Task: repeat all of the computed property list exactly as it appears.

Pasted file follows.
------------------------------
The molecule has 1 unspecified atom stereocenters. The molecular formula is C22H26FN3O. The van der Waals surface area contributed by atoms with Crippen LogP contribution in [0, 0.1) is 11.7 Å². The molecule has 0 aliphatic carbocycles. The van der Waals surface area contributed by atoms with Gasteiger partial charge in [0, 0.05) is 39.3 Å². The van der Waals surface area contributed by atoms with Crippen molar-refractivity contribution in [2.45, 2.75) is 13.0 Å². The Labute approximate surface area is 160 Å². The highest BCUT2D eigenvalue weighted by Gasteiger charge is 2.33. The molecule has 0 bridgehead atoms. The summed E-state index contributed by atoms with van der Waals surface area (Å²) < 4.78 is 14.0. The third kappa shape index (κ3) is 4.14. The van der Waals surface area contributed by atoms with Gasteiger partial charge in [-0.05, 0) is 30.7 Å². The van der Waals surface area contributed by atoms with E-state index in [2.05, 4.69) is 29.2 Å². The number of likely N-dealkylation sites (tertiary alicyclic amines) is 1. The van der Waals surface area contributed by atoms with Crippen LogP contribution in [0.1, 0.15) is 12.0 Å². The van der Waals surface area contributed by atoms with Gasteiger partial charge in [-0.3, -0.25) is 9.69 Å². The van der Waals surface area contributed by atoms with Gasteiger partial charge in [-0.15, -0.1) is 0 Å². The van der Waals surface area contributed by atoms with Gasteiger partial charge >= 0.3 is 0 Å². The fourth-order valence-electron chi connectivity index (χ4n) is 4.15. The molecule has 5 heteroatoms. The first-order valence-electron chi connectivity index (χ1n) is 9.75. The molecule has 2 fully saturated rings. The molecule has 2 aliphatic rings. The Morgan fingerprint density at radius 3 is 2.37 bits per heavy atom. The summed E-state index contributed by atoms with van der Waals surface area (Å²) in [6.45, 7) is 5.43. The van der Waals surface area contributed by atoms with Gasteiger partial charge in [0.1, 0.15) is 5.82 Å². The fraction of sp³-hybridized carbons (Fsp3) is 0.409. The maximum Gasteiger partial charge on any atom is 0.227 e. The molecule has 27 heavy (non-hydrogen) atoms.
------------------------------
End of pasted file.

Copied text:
The molecule has 1 unspecified atom stereocenters. The molecular formula is C22H26FN3O. The van der Waals surface area contributed by atoms with Crippen LogP contribution in [0, 0.1) is 11.7 Å². The molecule has 0 aliphatic carbocycles. The van der Waals surface area contributed by atoms with Gasteiger partial charge in [0, 0.05) is 39.3 Å². The van der Waals surface area contributed by atoms with Crippen molar-refractivity contribution in [2.45, 2.75) is 13.0 Å². The Labute approximate surface area is 160 Å². The highest BCUT2D eigenvalue weighted by Gasteiger charge is 2.33. The molecule has 0 bridgehead atoms. The summed E-state index contributed by atoms with van der Waals surface area (Å²) < 4.78 is 14.0. The third kappa shape index (κ3) is 4.14. The van der Waals surface area contributed by atoms with Gasteiger partial charge in [-0.05, 0) is 30.7 Å². The van der Waals surface area contributed by atoms with E-state index in [2.05, 4.69) is 29.2 Å². The number of likely N-dealkylation sites (tertiary alicyclic amines) is 1. The van der Waals surface area contributed by atoms with Crippen LogP contribution in [0.1, 0.15) is 12.0 Å². The van der Waals surface area contributed by atoms with Gasteiger partial charge in [-0.3, -0.25) is 9.69 Å². The van der Waals surface area contributed by atoms with Gasteiger partial charge in [-0.15, -0.1) is 0 Å². The van der Waals surface area contributed by atoms with Gasteiger partial charge >= 0.3 is 0 Å². The fourth-order valence-electron chi connectivity index (χ4n) is 4.15. The molecule has 5 heteroatoms. The first-order valence-electron chi connectivity index (χ1n) is 9.75. The molecule has 2 fully saturated rings. The molecule has 2 aliphatic rings. The Morgan fingerprint density at radius 3 is 2.37 bits per heavy atom. The summed E-state index contributed by atoms with van der Waals surface area (Å²) in [6.45, 7) is 5.43. The van der Waals surface area contributed by atoms with Gasteiger partial charge in [0.1, 0.15) is 5.82 Å². The fraction of sp³-hybridized carbons (Fsp3) is 0.409. The maximum Gasteiger partial charge on any atom is 0.227 e. The molecule has 27 heavy (non-hydrogen) atoms.